A 13-Year-Old's Synopsis

Last week, I had a lengthy discussion with the author editing my book on the content and format of one of its chapters, "What About Counseling?" I had originally devoted three chapters in the manuscript to discussion of the hollow, deceptive philosophy of behavioral psychology; the atheist roots of psychoanalysis; and the influence of Freud, Skinner and Maslow in contemporary addiction therapy.

"Whoa!" said she. ("Whoa!" is, according to Jay Adams, the most important word in biblical counseling). "Let the Bible speak for itself," she counseled. "You need to spend more time showing the reader what the answer is from Scripture; how GOD is going to help them, than on all these other things." She was right, of course. I condensed my warning about contemporary psych-based treatment down into one chapter, and augmented it by a thorough expanation of why counseling from the Bible alone is more helpful in bringing about true transformation. No rabbit trails (no matter how fascinating) allowed.

It was still too "heavy". She told me to use more Scripture, quote Reformers and other writers less than I quote Christ, and above all "stop writing like a PhD - you're going to lose your audience." Good point. She instructed me to strive for a seventh grade reading level, which was excellent advice, as not every Christian lady struggling with an eating disorder has been to Bible college (or graduate school). My assignment? To re-write, and have several ladies read it and comment on clarity and "flow".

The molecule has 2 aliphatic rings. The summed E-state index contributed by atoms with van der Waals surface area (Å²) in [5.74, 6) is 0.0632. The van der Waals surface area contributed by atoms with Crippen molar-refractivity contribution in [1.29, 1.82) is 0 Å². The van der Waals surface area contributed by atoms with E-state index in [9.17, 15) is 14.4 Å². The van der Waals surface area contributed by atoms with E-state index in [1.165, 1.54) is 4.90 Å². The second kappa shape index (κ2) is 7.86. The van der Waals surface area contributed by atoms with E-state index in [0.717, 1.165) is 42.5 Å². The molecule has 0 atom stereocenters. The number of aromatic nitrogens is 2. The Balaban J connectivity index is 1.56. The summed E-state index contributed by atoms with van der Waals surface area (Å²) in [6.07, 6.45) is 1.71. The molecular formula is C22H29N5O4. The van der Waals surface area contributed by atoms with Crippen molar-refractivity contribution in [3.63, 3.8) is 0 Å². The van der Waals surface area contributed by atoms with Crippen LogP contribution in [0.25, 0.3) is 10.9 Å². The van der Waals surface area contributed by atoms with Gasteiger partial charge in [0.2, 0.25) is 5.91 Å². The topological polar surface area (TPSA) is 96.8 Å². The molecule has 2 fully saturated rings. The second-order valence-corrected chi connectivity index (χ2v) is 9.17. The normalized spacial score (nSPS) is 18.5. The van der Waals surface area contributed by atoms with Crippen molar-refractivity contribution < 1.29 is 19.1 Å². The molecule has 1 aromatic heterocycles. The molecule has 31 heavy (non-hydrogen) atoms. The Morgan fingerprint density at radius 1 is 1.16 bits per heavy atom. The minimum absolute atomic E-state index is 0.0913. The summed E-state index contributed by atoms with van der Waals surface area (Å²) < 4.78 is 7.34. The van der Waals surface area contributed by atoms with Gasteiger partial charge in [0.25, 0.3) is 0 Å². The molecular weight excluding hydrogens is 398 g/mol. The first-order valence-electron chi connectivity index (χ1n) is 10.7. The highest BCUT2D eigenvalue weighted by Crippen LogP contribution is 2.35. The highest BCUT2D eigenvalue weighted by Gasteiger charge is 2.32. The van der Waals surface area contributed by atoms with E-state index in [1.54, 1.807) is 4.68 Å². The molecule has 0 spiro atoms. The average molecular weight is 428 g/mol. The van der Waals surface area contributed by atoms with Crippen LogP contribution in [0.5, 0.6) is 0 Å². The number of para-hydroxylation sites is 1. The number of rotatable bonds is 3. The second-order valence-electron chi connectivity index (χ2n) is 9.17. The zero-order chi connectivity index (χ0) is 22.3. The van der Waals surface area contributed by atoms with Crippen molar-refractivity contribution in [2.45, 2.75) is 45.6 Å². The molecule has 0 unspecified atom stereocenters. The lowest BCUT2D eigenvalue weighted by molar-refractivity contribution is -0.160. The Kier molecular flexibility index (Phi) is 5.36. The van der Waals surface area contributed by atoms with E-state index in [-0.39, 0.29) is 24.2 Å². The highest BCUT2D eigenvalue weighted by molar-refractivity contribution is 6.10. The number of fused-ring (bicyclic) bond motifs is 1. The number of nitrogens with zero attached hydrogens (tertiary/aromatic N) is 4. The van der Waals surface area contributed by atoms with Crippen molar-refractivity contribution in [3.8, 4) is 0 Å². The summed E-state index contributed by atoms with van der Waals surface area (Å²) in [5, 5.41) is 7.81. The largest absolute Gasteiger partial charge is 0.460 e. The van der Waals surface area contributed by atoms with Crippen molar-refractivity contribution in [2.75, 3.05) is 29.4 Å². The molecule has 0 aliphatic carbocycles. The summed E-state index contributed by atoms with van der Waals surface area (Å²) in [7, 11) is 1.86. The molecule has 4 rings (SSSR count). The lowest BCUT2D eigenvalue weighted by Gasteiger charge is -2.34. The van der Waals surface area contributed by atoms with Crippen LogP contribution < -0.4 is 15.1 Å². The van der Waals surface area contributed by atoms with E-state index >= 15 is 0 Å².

I enlisted my 8th-grade daughter's help. Valentina is a bright kid, but she's never been to seminary - nor has she studied psychology (although I suspect that is coming, as she is a public school student. Sigh). I do feel that my mission has been accomplished....having never yet looked at my book, or really knowing my thesis, she not only appeared to "get the point", but was able to articulate it well, too:

I think the author’s main point was to talk about Biblical counseling vs. the therapy or psycology that the world today uses in order to get rid of peoples’ problems. She was saying that you can’t deal with the addiction yourself, and the Biblical counselor can’t either, because he/she isn’t God. Only God can help you, and you have to repent from your sin in order to change. It’s not like God is just going to change you in one day. You have to work too, although only God can heal you from your addiction. However, the counselor is there to guide you and help you understand the Bible.

3. What do you remember BEST about the chapter? In other words, when you finished reading, what stood out in your mind the most?

When I finished reading the chapter, I remembered when you talked about how addictioons ARE NOT diseases, but they are sins, and we are sinners. People today try to blame everthing and anything on somebody else, because they are to prideful to admit that the addiction is their fault. So, they blame it on their childhood or genes in their body which obviously aren’t the reasons to an addiction.
Well put. Maybe I should just have her write this book.


  1. It sounds like the advice you received will benefit your readers greatly! Can't wait! :-)

  2. Wow. I am really looking forward to your book. Do you have a title? An expected publishing date? This post was an answer to prayer for me. Thank you!!!

  3. Yes, the working title is "Redeemed from the Pit: Biblical Repentance and Restoration from the Bondage of Eating Disorders". Calvary Press, which is a SUPERB source of biblical counseling materials (they publish Lou Priolo, as well as some of Jay Adams' stuff) signed me last May. It will be out next year.


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